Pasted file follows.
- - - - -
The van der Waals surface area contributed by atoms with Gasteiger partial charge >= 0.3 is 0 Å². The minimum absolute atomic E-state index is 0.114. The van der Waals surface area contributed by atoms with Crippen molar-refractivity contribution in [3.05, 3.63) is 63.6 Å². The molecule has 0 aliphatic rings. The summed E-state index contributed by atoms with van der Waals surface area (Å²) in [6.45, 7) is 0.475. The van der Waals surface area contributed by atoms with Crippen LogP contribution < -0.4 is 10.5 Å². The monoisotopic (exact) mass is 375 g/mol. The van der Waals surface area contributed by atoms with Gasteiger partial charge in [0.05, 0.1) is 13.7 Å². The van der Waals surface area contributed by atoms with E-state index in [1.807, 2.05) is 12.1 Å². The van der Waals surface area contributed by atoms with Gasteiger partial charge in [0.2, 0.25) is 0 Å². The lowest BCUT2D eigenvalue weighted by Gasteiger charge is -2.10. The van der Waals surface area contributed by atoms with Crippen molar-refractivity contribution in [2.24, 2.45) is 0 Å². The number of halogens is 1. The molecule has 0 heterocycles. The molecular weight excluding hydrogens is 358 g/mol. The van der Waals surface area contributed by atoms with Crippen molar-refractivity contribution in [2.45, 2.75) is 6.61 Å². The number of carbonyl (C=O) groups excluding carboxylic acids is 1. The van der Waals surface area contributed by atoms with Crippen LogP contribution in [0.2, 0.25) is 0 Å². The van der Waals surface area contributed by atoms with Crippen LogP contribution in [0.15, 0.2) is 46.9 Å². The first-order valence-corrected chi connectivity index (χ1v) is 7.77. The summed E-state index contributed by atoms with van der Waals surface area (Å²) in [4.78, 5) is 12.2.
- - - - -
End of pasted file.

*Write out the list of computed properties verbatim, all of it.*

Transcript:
The van der Waals surface area contributed by atoms with Gasteiger partial charge >= 0.3 is 0 Å². The minimum absolute atomic E-state index is 0.114. The van der Waals surface area contributed by atoms with Crippen molar-refractivity contribution in [3.05, 3.63) is 63.6 Å². The molecule has 0 aliphatic rings. The summed E-state index contributed by atoms with van der Waals surface area (Å²) in [6.45, 7) is 0.475. The van der Waals surface area contributed by atoms with Crippen LogP contribution < -0.4 is 10.5 Å². The monoisotopic (exact) mass is 375 g/mol. The van der Waals surface area contributed by atoms with Gasteiger partial charge in [0.05, 0.1) is 13.7 Å². The van der Waals surface area contributed by atoms with E-state index in [1.807, 2.05) is 12.1 Å². The van der Waals surface area contributed by atoms with Gasteiger partial charge in [0.2, 0.25) is 0 Å². The lowest BCUT2D eigenvalue weighted by Gasteiger charge is -2.10. The van der Waals surface area contributed by atoms with Crippen molar-refractivity contribution in [2.24, 2.45) is 0 Å². The number of halogens is 1. The molecule has 0 heterocycles. The molecular weight excluding hydrogens is 358 g/mol. The van der Waals surface area contributed by atoms with Crippen molar-refractivity contribution in [2.45, 2.75) is 6.61 Å². The number of carbonyl (C=O) groups excluding carboxylic acids is 1. The van der Waals surface area contributed by atoms with Crippen LogP contribution in [0.2, 0.25) is 0 Å². The van der Waals surface area contributed by atoms with Crippen LogP contribution in [0.15, 0.2) is 46.9 Å². The first-order valence-corrected chi connectivity index (χ1v) is 7.77. The summed E-state index contributed by atoms with van der Waals surface area (Å²) in [4.78, 5) is 12.2.